NASA's Manned Spacecraft Center in located in Houston, Texas. What were the site selection criteria, and what contenders were there other than Houston?

The center is named for Lyndon B. Johnson. He enthusiastically supported the civilian space program in his roles as Senate majority leader (1955-1961), Vice President (1961-1963), chair of the National Aeronautics and Space Council, and 36th President of the United States (1963-1969). Did Johnson influence the decision to locate the MSC in his home state, or to take mission control away from Florida?

Derived from comments in this question.


First things first: Lyndon Johnson had very little, if anything, to do with the site selection for what was then called the Manned Space Center. The selection of the current location of what is now known as the Johnson Space Center was made in September 1961, over two years before President Kennedy was assassinated. It was a very common ploy in those days for a presidential candidate to choose a highly ranked opponent from that candidate's own party as one's running mate. The intent was to put that opponent in a meaningless/powerless job that the opponent could nonetheless not refuse.

NASA appointed a site selection committee to evaluate candidate sites. The criteria submitted to Congress included

  1. Access to water transport by large barges,
  2. A moderate climate,
  3. Availability of all-weather commercial jet service,
  4. A well-established industrial complex with supporting technical facilities and labor,
  5. Close proximity to a culturally attractive community in the vicinity of an institution of higher education,
  6. A strong electric utility and water supply,
  7. At least 1,000 acres of land, and
  8. Low cost to the government.

The committee initially selected nine sites. The site where Johnson Space Center is located was not on that initial list. (A Houston site was on the list, but it was a tens of miles away from JSC's location.) Politics most certainly did play a hand in this. That initial list of nine sites was quickly expanded to 23 thanks to political intervention.

One of those political interventions was by Olin Teague, then the representative of Texas' 6th Congressional District. He (and others) convinced Rice University to donate 1620 acres of land to NASA for the purposes of putting humans (or at the time, men) into space. The land would revert to Rice as soon as NASA stopped using it for this purpose. Per the selection committee's checklist, this vaulted that site to the second spot on their list. No other political intervention came close to this.

The first choice on the committee's list was MacDill Air Force Base near Tampa, Florida. The Air Force had been planning on shuttering this base. This made that site extremely attractive. It strongly hit every bullet on the checklist, and the cost was essentially non-existent. But then the Air Force decided not to close the base after all. (MacDill remains an Air Force base to this day.) That pushed the number two choice to the top position.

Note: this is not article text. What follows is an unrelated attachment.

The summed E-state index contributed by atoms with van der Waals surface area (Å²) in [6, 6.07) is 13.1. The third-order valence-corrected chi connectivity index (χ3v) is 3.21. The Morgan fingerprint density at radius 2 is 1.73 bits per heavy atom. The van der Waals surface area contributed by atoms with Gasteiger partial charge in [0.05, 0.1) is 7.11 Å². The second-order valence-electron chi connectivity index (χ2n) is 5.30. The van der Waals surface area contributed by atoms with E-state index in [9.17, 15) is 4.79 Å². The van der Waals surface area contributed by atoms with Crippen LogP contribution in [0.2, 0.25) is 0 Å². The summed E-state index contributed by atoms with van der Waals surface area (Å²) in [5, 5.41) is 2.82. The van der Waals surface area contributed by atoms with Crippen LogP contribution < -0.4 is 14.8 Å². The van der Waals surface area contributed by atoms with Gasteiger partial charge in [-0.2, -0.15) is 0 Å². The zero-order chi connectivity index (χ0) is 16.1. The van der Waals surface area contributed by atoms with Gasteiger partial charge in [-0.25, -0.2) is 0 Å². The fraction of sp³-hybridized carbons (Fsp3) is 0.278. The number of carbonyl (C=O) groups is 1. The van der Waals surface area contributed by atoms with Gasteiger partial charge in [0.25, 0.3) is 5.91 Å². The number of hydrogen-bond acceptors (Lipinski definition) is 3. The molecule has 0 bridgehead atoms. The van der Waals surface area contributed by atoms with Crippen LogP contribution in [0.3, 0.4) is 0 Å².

What about what is now known as the Kennedy Space Center? That site was never on the committee's list. It failed on several criteria. One of the key reasons Cape Canaveral was chosen as a launch site was that it was far removed from civilization at that time. What is now known as KSC was run at that time from Marshall Space Flight Center as one of its remote sites. The site on the list that was closest to the Cape was Jacksonville, Florida, and it too suffered from "close proximity to a culturally attractive community in the vicinity of an institution of higher education." Higher education in northern Florida at that time meant trade school education beyond high school.

What about the criteria themselves? A canal had to be cut to make the site where JSC is located to make that site viable. As far as I can tell, that canal has never been used for the intended purpose. That Houston qualified as having a moderate climate Boston didn't seems to be a stretch. Perhaps one of committee members didn't like his wintertime work assignments in Boston? The other criteria make eminent sense.

  • $\begingroup$ And now the single worst post office in the entire USA is named after Teague (along with the auditorium at JSC). $\endgroup$ – Organic Marble May 18 at 12:26
  • 2
    $\begingroup$ What is a "culturally attractive community"? $\endgroup$ – jpmc26 May 18 at 13:08
  • 1
    $\begingroup$ @jpmc26 great barbecue $\endgroup$ – Organic Marble May 18 at 13:33
  • $\begingroup$ For commentary regarding Johnson having done the same thing described in the second half of your first paragraph, see youtube.com/watch?v=hUnHZAUR6hE. $\endgroup$ – prl May 18 at 13:46

Supplementary answer: the political role that Albert Thomas played in the site selection was not mentioned in the accepted answer.

That includes the reason the Johnson Space Center, originally known as the Manned Spacecraft Center—was put in Houston in the first place. The year that Kennedy proposed traveling to the moon, 1961, it happened that U.S. Senator Albert Thomas, a Democrat and protégé of Johnson’s, was the chairman of the Senate Appropriations Committee. And he made it clear to the administration that if they wanted funding for their space program, Houston would need to do well by it. “The road to the moon is through Houston,” Thomas said at the time.

Quoted from here

The linked Wikipedia article states flat out

Albert Richard Thomas (April 12, 1898 – February 15, 1966) was a Democratic member of the U.S. House of Representatives from Houston, Texas, for 29 years and was responsible for bringing the Johnson Space Center to Houston.

(emphasis mine)

John F. Kennedy, speaking in Houston, the day before he was killed:

But in any case, the United States next month will have a leadership in space which it wouldn't have without Albert Thomas. And so will this city.


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